This year’s proposed US spending on the Iraq war is larger than the military budgets of China and Russia combined. The combined spending requests would push the total for Iraq to US$564 billion, according to the non-partisan Congressional Research Service (CRS).

The following appeal by Ali B. Humayun, who has been detained in Villawood Immigration Detention Centre in Sydney for more than a year, was sent to Community Action Against Homophobia. It has been abridged for publication.

“We know more about energy policy than the government does … We know where every skeleton in the closet is — most of them we buried”, boasted a member of the self-described “greenhouse mafia”, a group of lobbyists comprising the executive directors of the coal, oil, cement, aluminium, mining and electricity industries, said Clive Hamilton, executive director of the Australia Institute.

Environmentalists and anti-nuclear campaigners are disappointed but not surprised by the ALP national conference decision on April 28 to drop its “no new uranium mines” policy. This allows state Labor governments to approve new mines, a policy backed by the South Australian and Queensland premiers.

John Pilger is an award-winning journalist, author and documentary filmmaker, who began his career in 1958 in his homeland, Australia, before moving to London in the 1960s. He has been a foreign correspondent and a front-line war reporter, beginning with the Vietnam War in 1967. He is an impassioned critic of foreign military and economic adventures by Western governments.

Christmas Island, 2800 kilometres north-west of Perth, 2500 kilometres from Darwin and 500 kilometres from Singapore, is one of Australia’s most remote Indian Ocean territories. It is where many asylum seekers first make their refugee claims. But since the 2001 arrival of the Tampa and the island’s excision from Australia’s migration zone, the island has been pivotal to the Howard government’s heartless response to asylum seekers.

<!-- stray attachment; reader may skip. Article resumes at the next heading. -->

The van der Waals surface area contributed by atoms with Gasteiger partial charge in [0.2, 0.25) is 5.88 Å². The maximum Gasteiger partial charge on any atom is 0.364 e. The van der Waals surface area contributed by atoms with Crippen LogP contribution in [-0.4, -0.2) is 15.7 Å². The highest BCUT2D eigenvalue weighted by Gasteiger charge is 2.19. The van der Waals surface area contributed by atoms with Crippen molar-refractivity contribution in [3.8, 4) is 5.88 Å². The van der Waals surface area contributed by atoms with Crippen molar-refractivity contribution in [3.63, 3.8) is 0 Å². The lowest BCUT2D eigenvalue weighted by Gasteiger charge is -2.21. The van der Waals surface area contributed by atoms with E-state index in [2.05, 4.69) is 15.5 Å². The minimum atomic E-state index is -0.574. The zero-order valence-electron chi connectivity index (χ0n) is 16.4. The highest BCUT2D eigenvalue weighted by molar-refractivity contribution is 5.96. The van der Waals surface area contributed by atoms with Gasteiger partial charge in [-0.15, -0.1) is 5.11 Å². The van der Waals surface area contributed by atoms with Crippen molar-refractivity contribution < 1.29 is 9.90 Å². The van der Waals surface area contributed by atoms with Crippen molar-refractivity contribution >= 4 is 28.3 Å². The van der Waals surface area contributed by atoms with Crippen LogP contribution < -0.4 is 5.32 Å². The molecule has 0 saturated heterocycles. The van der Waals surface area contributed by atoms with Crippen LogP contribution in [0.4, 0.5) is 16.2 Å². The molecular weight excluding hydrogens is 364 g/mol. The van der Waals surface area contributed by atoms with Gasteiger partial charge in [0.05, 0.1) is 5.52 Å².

“What we are now seeing is a clear choice for voters at the next election”, Australian Council of Trade Unions (ACTU) president Sharan Burrow said on April 17, referring to the industrial relations policy that Labor leader Kevin Rudd received support for at the party’s national conference at the end of April. A slight choice may be a more accurate description.

A month in Darwin’s Berrimah jail, from March 12 to April 8, sheeted home several truths about democratic rights to former journalist Rob Inder-Smith.

ALP leader Kevin Rudd’s industrial relations policies, outlined in an April 17 speech to the National Press Club, have caused great concern among many trade unionists because they echo many of the anti-worker provisions in the federal government’s Work Choices laws.

With his April 17 speech to the National Press Club, federal Labor Party leader Kevin Rudd launched a pre-emptive strike against all those unionists, including ALP members, who thought that the April 27-29 ALP national conference would be debating a new industrial relations policy to replace the Howard government’s hated Work Choices legislation.

The federal Coalition government is proposing to bar the entry to Australia of migrants and refugees with HIV, supposedly to contain HIV rates.